It took a while for someone to generate an offensive spark in the tournament opener for both France and Switzerland, but when it came it was electrifying. Julien Vauclair’s goal at 1:46 of overtime gave Switzerland a 1-0 victory over France.
Vauclair took a pass at the Swiss blue line from Ivo Rüthemann and then proceeded to skate through the neutral zone, curling to his right as he came in over the French blueline. He finished off by driving between defencemen Yohann Auvitu and Sacha Treille, and beating netminder Cristobal Huet from close in.
“It was a four on four situation [because of the overtime] and this is my type of situation,” said Vauclair. “The defenceman looked like he thought I was going to pass the puck, and it looked like I would be able to skate through. So I skated thorough.”
There was a lack of power in the game on a couple of levels. There wasn’t a great deal of offence generated by either team and, about one minute into the third period, electricity in the entire building went out. The power crash wasn’t just confined to the arena. Journalists were told that power “in most of the entire city of Kosice” had gone down and would be restored “soon.” Right on cue, the lights clicked back on. Unfortunately for the both teams, there was no light to be shed on their rather dimly lit offensive games.
Andres Ambühl looked as though he had Switzerland’s first goal with 13:23 remaining in the third period. Parked off to the left of French goalie Cristobal Huet, Ambühl had a good look and lots of time – but Huet fired out the left leg to take away the short side and keep the game tied at 0-0.
The Swiss expressed some quiet concern heading into the game about France’s ability to pull off an upset; as it turned out, those concerns were justified. Switzerland looked tight in the opening two periods, with no good scoring chances of their own and a couple of defensive breakdowns that led to chances for the French – one leaving Sacha Trielle all alone off to Swiss goaltender Tobias Stephan’s left, and another shorthanded chance that saw Laurent Maunier walk in all alone.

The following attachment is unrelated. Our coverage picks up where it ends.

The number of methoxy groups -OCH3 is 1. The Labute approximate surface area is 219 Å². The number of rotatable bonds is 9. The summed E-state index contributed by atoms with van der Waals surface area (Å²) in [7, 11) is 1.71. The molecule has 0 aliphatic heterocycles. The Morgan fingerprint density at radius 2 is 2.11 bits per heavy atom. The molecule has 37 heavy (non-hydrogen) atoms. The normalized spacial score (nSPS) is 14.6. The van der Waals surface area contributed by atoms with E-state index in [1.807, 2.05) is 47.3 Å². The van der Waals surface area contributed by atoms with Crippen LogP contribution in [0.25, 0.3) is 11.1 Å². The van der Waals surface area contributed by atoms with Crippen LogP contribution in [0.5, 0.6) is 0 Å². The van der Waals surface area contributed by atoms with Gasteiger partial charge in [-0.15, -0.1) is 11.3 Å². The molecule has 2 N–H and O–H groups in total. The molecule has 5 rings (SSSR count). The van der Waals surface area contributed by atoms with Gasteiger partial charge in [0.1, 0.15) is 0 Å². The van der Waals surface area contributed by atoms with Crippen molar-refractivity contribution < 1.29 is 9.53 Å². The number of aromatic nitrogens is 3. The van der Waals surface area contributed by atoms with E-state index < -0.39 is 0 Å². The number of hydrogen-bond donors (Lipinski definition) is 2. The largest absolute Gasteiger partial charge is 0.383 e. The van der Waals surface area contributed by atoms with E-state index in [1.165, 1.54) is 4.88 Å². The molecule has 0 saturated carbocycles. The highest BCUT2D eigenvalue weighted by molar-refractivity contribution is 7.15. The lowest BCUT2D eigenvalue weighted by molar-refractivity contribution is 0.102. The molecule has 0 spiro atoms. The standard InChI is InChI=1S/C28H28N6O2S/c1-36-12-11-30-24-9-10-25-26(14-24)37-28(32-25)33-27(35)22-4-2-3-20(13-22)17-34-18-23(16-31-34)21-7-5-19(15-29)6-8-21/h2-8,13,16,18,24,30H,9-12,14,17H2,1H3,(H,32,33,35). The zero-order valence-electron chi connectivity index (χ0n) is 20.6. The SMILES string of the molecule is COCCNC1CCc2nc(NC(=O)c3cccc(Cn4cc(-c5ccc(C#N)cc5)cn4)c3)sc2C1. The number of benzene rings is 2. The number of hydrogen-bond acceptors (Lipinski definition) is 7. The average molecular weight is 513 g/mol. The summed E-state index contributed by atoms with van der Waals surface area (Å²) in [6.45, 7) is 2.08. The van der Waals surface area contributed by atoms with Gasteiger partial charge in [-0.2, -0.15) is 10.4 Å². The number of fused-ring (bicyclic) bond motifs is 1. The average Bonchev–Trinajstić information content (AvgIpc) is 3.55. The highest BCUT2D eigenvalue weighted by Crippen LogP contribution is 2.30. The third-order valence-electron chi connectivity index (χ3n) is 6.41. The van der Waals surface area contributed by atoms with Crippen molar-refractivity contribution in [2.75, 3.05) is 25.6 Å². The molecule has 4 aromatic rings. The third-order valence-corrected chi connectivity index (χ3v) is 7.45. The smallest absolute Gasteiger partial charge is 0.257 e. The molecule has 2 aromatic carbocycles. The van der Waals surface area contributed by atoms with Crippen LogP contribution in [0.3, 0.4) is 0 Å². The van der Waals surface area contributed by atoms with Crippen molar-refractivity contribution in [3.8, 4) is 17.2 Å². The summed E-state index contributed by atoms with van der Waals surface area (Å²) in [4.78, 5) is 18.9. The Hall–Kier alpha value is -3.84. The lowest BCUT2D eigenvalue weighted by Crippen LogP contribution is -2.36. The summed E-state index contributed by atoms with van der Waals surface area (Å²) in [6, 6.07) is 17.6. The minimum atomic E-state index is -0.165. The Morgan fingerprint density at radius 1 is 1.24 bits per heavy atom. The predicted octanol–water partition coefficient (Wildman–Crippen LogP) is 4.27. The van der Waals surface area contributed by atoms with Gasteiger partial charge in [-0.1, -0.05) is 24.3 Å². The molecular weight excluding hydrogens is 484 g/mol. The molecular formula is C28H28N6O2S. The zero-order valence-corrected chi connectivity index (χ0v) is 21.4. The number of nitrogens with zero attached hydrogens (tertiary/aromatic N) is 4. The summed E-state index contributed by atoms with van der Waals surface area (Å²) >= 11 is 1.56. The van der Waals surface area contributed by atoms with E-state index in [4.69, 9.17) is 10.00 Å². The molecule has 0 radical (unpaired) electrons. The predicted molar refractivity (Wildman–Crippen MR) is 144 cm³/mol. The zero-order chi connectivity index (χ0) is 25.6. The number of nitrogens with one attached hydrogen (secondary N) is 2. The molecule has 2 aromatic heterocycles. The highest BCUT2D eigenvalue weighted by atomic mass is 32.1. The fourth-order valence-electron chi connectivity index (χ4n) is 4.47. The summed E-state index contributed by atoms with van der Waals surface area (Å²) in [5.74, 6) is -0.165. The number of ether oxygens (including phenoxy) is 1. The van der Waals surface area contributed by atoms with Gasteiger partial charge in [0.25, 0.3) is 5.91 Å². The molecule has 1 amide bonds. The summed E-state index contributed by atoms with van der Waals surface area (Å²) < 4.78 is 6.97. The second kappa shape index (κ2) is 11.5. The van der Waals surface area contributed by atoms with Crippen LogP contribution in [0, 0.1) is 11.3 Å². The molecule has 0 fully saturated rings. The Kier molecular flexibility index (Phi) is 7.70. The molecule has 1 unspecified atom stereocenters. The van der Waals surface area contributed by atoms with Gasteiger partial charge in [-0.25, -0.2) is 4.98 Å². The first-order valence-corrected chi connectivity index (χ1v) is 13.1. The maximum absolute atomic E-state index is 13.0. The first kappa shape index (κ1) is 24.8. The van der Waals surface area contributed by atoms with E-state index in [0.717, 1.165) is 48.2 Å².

Switzerland outshot France 35-29.
France and Switzerland have now met 12 times at the WM, with Switzerland winning 9 times. The last time the French won against the Swiss was in 2000, when they defeated then 4-2.
IHLC: With the win, Switzerland retains the International Hockey League Championship it won from the Czechs just under two weeks ago on the Euro Hockey Tour, making them incumbent champions coming into the World Championships. Switzerland, in their 13th reign with the IHLC, last faced France for the title at the 2009 World Championships in Bern, also winning 1-0 to retain the title. Switzerland next faces Belarus in Košice with the IHLC on the line.
05:59 – PEN – Raux, holding
11:46 – PEN – Stancescu, slashing
16:10 – PEN – Roussel, delay of game
20:37 – PEN – Gardner, tripping
24:42 – PEN – S. Da Costa, slashing
32:51 – PEN – Furrer, hooking
42:12 – PEN – Trachsler, tripping
43:15 – PEN – Meunier, hooking
51:49 – PEN – S. Da Costa, tripping
52:33 – PEN – Rüthemann, interference
56:08 – PEN – Rüthemann, boarding
61:46 – GOAL – Vauclair (Rüthemann)
W: Stephan (29-29)
L: Huet (34-35)
SHOTS ON GOAL
11+8+13+3 = 35
12+12+4+1 = 29
Goaltenders: Leonardo Genoni, Tobias Stephan. Defence: Goran Bezina (A), Raphael Díaz, Félicien du Bois, Philippe Furrer, Luca Sbisa, Mathias Seger (C), Julien Vauclair. Forwards: Andres Ambühl, Matthias Bieber, Ryan Gardner, Romano Lemm, Kevin Lötscher, Thibaut Monnet, Simon Moser, Martin Plüss (A), Ivo Rüthemann, Julien Sprunger, Victor Stancescu, Morris Trachsler.
Goaltenders: Cristobal Huet, Fabrice Lhenry. Defence: Yohann Auvitu, Vincent Bachet (A), Nicholas Besch, Kévin Hecquefeuille (A), Jonathan Janil, Maxime Moisand, Thomas Roussel. Forwards: Nicolas Arrossamena, Pierre-Édouard Bellemare, Stéphane Da Costa, Teddy Da Costa, Julien Desrosiers, Damien Fleury, Laurent Gras, Brian Henderson, Laurent Meunier (C), Damien Raux, Jérémie Romand, Luc Tardif, Sacha Treille.